Another Christian woman abducted in Pakistan

May 23, 2016 by  
Filed under newsletter-asia

Pakistan, May 19, 2016: Last Thursday (12 May), a 24-year-old Christian woman from the Bahar District in Lahore was abducted by four masked men. Marriam Mushtaq, a higher education student, was walking with her younger brother, Youhan, when the men pulled up in a car and attempted to drag her into the vehicle. Marriam resisted but was knocked unconscious. She was then pulled into the car and driven away.

As is so often the case with incidents involving Christians in Pakistan, the police did not initially register the abduction. But following a protest by Marriam’s family and local Christians, the police registered the incident and the case is now under investigation. The Centre for Legal Aid, Assistance and Settlement (CLAAS), which Barnabas Fund supports, is assisting the family in their efforts to find Marriam and bring her home safely.

“You are being heard, however, in Pakistan the religious minorities are being ill-treated”

The former Governor of Punjab, Chaudhary Sarwar, last week acknowledged to an audience of Pakistanis at the Jung Forum in London the huge challenges facing religious minorities in Pakistan. Comparing their difficulties with the freedom enjoyed by minority groups in the UK, Sarwar said, “You are a minority here in the UK, yet you enjoy all rights. You are being heard, however, in Pakistan the religious minorities are being ill-treated”.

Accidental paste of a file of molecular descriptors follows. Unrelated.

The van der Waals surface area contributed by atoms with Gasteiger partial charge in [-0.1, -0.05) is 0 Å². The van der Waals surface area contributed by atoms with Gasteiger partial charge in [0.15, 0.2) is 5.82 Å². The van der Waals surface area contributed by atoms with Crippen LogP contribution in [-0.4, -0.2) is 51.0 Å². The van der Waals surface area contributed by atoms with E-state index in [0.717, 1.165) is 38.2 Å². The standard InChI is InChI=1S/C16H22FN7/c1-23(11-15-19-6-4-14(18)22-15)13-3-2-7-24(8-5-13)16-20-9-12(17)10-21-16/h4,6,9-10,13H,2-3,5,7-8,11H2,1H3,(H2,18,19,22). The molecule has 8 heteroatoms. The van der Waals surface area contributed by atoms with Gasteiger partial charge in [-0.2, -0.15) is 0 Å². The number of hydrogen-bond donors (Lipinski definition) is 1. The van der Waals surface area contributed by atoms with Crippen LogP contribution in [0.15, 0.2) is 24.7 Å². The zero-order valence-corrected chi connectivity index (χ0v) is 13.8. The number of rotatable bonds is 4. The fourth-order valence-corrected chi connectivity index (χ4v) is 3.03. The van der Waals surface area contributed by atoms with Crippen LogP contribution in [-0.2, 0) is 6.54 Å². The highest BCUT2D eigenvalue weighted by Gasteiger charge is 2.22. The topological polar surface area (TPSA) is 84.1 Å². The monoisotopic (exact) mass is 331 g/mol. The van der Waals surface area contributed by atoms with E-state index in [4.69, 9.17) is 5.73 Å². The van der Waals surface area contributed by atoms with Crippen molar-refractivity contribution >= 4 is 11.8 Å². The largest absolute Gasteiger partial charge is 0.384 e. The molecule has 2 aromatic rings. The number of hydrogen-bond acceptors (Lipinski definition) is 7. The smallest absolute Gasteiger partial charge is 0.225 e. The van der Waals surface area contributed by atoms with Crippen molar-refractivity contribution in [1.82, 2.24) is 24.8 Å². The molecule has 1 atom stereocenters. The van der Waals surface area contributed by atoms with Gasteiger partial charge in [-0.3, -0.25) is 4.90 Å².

He drew attention to the murder of a Christian couple by a 600-strong mob in November 2014, as well as the Christian neighbourhood in Lahore’s Joseph Colony attacked by 3,000 Muslims in March 2013 after a young Christian man was falsely accused of blasphemy. The latter reflects a troubling trend of blasphemy accusations being the prompt for Muslim vigilantes to attack Christians.

In the latest incident, threats have been made against Christians in Chak 44, a village in Mandi Bahauddin District in the Punjab province, after the accusation that a young Christian had been watching anti-Islamic lectures on his mobile phone.

A report compiled by the United States’ Commission for International Religious Freedom (USCIRF) in April 2016 recommended the addition of Pakistan to the list of “countries of particular concern” (CPC). The report states, “For years, the Pakistani government has failed to protect citizens, minority and majority alike, from sectarian and religiously-motivated violence.”

Pakistan has yet to be designated a CPC, despite the recommendation, but should that change then it would represent a significant step for Pakistan’s religious minorities. This is because it will enable the United States to more effectively press for much-needed reform, including repealing the blasphemy law which currently states that any defilement of Muhammed is a crime punishable by death.

Son of murdered politician released after four years’ captivity

In 2011, then-Governor of Punjab, Salman Taseer, was murdered after he came out in support of Aasia Bibi, the Christian woman falsely convicted under the blasphemy law in 2010. His son, Shahbaz Taseer, was kidnapped just months later. He was released in March 2016, four years after being taken captive. He was initially held by Uzbek militants, before being passed on to the Taliban where a senior member helped coordinate his release.

Shahbaz Taseer told the BBC that he was “tortured badly” whilst in captivity and said the only source of comfort during the four years was listening to Manchester United matches on the radio. He added that, following his release, “to wake up and have breakfast with my mother, and see her face [was] the most unbelievable feeling”.

– barnanas team

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